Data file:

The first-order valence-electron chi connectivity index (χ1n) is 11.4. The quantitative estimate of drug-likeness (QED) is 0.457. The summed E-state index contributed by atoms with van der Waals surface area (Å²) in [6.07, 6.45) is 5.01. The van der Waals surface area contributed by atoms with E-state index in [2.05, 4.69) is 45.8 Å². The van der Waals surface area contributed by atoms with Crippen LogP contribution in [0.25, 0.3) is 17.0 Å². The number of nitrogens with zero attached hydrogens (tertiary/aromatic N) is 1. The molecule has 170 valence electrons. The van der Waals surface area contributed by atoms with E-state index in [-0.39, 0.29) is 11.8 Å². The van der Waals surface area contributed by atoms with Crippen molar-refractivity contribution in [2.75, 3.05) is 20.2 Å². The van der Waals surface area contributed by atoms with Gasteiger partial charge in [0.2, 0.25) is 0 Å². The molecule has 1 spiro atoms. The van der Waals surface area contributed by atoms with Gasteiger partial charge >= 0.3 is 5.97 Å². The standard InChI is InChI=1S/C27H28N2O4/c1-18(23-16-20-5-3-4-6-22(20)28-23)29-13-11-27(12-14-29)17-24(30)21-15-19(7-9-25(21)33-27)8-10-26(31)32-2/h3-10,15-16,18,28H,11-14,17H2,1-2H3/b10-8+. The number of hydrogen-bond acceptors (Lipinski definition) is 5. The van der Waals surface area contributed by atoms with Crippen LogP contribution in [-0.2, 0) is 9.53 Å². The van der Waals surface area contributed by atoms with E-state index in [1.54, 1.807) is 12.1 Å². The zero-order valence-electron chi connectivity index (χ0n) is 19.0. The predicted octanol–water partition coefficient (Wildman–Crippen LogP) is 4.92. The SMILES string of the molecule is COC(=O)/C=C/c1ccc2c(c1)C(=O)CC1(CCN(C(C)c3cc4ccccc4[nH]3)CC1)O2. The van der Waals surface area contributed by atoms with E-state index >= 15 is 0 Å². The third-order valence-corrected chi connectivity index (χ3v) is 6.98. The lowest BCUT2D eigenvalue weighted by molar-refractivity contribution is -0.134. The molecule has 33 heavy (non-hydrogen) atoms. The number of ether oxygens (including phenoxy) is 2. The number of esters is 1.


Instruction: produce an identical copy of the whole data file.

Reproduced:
The first-order valence-electron chi connectivity index (χ1n) is 11.4. The quantitative estimate of drug-likeness (QED) is 0.457. The summed E-state index contributed by atoms with van der Waals surface area (Å²) in [6.07, 6.45) is 5.01. The van der Waals surface area contributed by atoms with E-state index in [2.05, 4.69) is 45.8 Å². The van der Waals surface area contributed by atoms with Crippen LogP contribution in [0.25, 0.3) is 17.0 Å². The number of nitrogens with zero attached hydrogens (tertiary/aromatic N) is 1. The molecule has 170 valence electrons. The van der Waals surface area contributed by atoms with E-state index in [-0.39, 0.29) is 11.8 Å². The van der Waals surface area contributed by atoms with Crippen molar-refractivity contribution in [2.75, 3.05) is 20.2 Å². The van der Waals surface area contributed by atoms with Gasteiger partial charge in [0.2, 0.25) is 0 Å². The molecule has 1 spiro atoms. The van der Waals surface area contributed by atoms with Gasteiger partial charge >= 0.3 is 5.97 Å². The standard InChI is InChI=1S/C27H28N2O4/c1-18(23-16-20-5-3-4-6-22(20)28-23)29-13-11-27(12-14-29)17-24(30)21-15-19(7-9-25(21)33-27)8-10-26(31)32-2/h3-10,15-16,18,28H,11-14,17H2,1-2H3/b10-8+. The number of hydrogen-bond acceptors (Lipinski definition) is 5. The van der Waals surface area contributed by atoms with Crippen LogP contribution in [-0.2, 0) is 9.53 Å². The van der Waals surface area contributed by atoms with E-state index in [1.54, 1.807) is 12.1 Å². The zero-order valence-electron chi connectivity index (χ0n) is 19.0. The predicted octanol–water partition coefficient (Wildman–Crippen LogP) is 4.92. The SMILES string of the molecule is COC(=O)/C=C/c1ccc2c(c1)C(=O)CC1(CCN(C(C)c3cc4ccccc4[nH]3)CC1)O2. The van der Waals surface area contributed by atoms with E-state index >= 15 is 0 Å². The third-order valence-corrected chi connectivity index (χ3v) is 6.98. The lowest BCUT2D eigenvalue weighted by molar-refractivity contribution is -0.134. The molecule has 33 heavy (non-hydrogen) atoms. The number of ether oxygens (including phenoxy) is 2. The number of esters is 1.